With all that out of the way I’d like to discuss the art and music in this game. What I think is the greatest pillar of the game with hand-drawn sketches by Gibson brought to life through Unity and Larkin’s orchestral masterpiece that follows you throughout the game it is easy to just get lost in it all and truly immerse yourself in such a fully realized world. While the art is simple and cartoonish, it lends itself so well to the game that having such simple character designs adds charm to the game. Each boss’s design is unique, with a unique theme as well for many, and are both alluring and haunting. Stumbling upon Nosk, who disguises itself in the form of your character into tricking you into a false sense of safety, only to reveal his multiple tendrils and begin an excruciating boss fight in where it crawls toward you and spits corrupted orange ooze is terrifying. Yet in the same game we have a boss fight with Hornet, an sort of companion to the player character, in which you fight in an arena filled with lush vegetation covering ruined architecture that lends itself to her fluid and sharp movements.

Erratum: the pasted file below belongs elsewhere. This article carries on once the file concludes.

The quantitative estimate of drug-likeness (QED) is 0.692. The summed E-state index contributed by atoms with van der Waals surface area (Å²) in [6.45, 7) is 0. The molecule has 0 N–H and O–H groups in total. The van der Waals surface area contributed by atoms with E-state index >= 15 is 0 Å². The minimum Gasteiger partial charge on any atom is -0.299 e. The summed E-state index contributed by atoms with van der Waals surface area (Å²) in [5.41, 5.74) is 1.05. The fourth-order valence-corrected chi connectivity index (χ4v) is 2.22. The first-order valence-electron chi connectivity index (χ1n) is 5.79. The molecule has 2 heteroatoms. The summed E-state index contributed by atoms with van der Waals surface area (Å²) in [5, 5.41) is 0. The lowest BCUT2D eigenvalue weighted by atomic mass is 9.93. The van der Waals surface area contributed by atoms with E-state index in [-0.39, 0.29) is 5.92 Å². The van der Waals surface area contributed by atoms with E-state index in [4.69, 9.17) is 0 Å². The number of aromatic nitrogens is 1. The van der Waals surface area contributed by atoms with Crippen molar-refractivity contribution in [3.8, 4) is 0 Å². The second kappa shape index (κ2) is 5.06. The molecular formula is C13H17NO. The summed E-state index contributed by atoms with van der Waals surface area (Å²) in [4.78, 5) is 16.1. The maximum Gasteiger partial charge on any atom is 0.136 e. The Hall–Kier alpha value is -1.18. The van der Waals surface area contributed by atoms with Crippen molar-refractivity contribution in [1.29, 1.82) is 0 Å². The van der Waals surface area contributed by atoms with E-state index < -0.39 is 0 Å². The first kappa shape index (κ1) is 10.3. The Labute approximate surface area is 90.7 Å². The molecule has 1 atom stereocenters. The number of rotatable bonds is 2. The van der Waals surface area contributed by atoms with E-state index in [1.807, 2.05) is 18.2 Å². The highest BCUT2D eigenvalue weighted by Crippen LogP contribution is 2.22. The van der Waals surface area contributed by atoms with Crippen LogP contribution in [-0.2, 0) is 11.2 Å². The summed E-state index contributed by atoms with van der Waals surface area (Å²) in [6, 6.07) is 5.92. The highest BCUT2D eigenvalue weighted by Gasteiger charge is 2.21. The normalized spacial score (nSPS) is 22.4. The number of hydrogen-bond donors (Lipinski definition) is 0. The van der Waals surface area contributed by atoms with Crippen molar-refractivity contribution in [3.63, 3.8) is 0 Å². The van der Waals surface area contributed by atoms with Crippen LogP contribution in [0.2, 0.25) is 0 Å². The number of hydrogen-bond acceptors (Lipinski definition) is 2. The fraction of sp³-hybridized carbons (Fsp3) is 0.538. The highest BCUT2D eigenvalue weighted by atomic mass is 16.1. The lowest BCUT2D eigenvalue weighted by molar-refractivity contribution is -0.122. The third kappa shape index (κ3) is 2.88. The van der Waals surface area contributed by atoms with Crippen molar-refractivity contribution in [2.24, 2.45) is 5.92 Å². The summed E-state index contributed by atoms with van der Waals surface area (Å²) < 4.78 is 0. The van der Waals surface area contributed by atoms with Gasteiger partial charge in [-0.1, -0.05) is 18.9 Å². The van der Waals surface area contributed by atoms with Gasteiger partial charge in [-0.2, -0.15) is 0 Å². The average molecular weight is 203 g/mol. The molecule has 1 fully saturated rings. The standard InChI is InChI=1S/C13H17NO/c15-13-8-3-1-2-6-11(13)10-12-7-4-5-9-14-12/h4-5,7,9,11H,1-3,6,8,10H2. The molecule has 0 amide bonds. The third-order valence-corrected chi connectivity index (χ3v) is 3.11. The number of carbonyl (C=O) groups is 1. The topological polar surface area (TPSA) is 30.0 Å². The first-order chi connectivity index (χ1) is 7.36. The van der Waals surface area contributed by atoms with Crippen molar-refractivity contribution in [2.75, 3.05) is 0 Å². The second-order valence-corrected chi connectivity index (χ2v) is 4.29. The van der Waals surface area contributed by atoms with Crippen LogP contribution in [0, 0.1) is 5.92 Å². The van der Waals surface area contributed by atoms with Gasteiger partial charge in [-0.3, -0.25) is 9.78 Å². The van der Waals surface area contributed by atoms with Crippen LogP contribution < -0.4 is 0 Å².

Along with the amazing design of the bosses, the levels are so diverse and distinct from one another that each could be from an entirely separate world yet are all linked in Hallownest. From the City of Tears being this left behind city with it’s gothic architecture and empty atmosphere conveying how this world is empty; to Deepnest which is riddled with cobwebs and spiders that will crawl around your screen as you explore it’s deep and dark caverns. Even the starting area of Dirtmouth, a small village with few residents, helps to flesh out the world and the amazing design of the game. With each area being linked, like Zelda or more recently the Soulsborne series, Hollow Knight gives you a great sense of exploration and mystery. At one point you may stumble upon a secret tunnel that may lead you to a mine full of vibrant pink crystals or a sewer grate leading to an underground system of filth and nasty bugs. The world of Hallownest is vast and easy to get lost within, yet your trusty bench (which acts as a save point and a way to change our charms) is always around. Just the little details of your character sitting down, and if you’ve discovered new locations jotting it down on it’s map, add to the charm and atmosphere of the game…And there is a lot of atmosphere to this game. While character designs are simple, the levels are filled with detail and hidden story.